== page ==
Royals camp report: Time is right for players to prove GM was right

SURPRISE, Ariz. -- The farther you get from the Royals, the easier it is to think Dayton Moore was wrong.

The price was too high. The timing wasn't right. You hear it all about the Royals' huge winter trade with the Rays.

You hear it plenty of places. You don't hear it here.

You don't hear it from the scouts who are watching the Royals this spring, the ones who are starting to believe not just that the Royals are ready to compete, but that they could be ready to be this year's version of the A's.

"Much, much, much improved," one scout said.

"Why is everyone complaining about the trade?" another asked. "I don't get it."

Not everyone is complaining about the trade, the one that cost the Royals big-time prospect Wil Myers but gained them James Shields, Wade Davis and maybe a chance to redefine their franchise. In fact, in one very important precinct, you won't find anyone who is complaining about it.

"We lost some prospects," Alex Gordon said, sitting in a Royals clubhouse where the general manager (Moore) and his trade enjoy universal approval. "But it seemed like we had been building prospects forever. You can't make everyone happy, but I can tell you, in this clubhouse it made us happy."

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It's a clubhouse that has been transformed, even though there really weren't that many changes. It's a clubhouse where the Royals, who lost 90 games last year and have had just one winning season (and no playoff appearances) in the last 19 years, are speaking words that have rarely been spoken around here.

"I want to win championships," closer Greg Holland said. "Win a World Series. I'm sure a lot of people want to just see us get to the playoffs. Sure, that would be a big step, but we want to win a World Series.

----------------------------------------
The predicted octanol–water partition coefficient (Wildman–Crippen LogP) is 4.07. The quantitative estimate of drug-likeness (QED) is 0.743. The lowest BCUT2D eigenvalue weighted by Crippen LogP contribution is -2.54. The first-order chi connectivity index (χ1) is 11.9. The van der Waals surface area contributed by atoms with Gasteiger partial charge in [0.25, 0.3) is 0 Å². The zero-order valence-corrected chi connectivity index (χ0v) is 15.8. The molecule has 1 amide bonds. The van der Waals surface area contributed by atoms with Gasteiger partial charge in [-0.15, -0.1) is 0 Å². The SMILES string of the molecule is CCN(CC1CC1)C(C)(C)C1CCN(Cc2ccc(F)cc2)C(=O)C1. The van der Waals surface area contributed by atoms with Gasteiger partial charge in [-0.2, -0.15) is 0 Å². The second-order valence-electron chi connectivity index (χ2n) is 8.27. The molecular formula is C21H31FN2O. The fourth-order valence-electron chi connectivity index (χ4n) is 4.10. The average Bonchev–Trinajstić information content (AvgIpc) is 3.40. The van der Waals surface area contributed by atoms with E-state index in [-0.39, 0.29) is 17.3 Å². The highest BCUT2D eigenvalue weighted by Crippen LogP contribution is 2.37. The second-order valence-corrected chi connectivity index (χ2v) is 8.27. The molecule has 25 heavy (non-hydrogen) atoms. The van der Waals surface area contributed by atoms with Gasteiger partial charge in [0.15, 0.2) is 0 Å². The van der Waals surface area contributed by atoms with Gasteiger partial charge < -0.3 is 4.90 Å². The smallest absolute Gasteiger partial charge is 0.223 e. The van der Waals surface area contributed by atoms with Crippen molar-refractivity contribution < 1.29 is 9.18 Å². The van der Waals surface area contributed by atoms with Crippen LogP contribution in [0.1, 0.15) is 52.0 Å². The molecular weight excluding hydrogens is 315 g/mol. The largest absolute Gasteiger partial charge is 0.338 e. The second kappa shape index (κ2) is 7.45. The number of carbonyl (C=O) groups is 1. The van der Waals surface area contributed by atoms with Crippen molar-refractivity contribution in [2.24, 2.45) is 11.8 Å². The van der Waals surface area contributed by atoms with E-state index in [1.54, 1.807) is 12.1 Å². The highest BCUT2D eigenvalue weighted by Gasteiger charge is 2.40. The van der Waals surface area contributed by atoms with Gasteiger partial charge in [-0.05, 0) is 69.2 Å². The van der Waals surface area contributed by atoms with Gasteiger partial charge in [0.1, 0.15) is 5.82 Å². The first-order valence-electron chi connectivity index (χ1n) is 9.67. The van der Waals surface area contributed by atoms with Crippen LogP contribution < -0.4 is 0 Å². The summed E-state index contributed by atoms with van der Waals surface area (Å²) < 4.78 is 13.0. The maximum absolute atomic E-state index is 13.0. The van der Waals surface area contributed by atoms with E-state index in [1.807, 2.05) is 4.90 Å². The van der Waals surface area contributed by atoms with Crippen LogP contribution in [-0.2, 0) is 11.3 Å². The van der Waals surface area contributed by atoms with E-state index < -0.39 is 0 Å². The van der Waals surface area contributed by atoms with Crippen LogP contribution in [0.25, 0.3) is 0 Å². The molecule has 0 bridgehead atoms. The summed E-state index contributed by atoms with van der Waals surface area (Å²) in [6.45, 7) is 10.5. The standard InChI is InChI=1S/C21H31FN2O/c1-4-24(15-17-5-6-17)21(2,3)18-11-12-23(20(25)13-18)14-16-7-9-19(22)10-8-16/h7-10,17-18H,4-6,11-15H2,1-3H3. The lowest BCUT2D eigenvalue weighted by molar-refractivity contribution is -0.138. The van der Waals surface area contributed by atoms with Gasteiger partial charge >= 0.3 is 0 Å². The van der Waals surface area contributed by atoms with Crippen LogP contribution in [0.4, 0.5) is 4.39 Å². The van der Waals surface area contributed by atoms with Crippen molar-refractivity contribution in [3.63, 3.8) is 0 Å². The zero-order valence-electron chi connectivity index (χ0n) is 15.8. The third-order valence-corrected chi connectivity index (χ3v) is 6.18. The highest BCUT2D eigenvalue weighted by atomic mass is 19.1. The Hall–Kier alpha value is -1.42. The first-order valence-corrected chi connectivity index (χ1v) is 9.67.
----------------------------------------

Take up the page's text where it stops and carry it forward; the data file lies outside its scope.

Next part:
"I think it's silly to say we just want to be competitive. You get paid to win. We 'competed' last year. Being competitive is not the mindset. It's about winning."

And that's exactly what Dayton Moore had in mind.

He believed the Royals had reached the point where the time was right for a bold move. He believed that the organization had enough prospects to sacrifice some, even some of the best ones. He believed that the people he had in place will continue to find other big prospects to replace them.

More than that, he believed in 2013, which is why when the Royals set out to find pitching, they were determined to get it without hurting their current big-league roster. Trading Billy Butler would have brought back pitching, but Moore and his staff decided they would rather trade Myers (higher ceiling, but still unproven) than Butler (established big-league, middle-of-the-order hitter).

It was a show of faith in this group. It was a show of faith in 2013. It was hugely appreciated in the Royals clubhouse, where the players know that they're the ones responsible for proving Dayton Moore right.

"I want to win now," Butler said. "Dayton's a great GM. I want to do everything to see him succeed."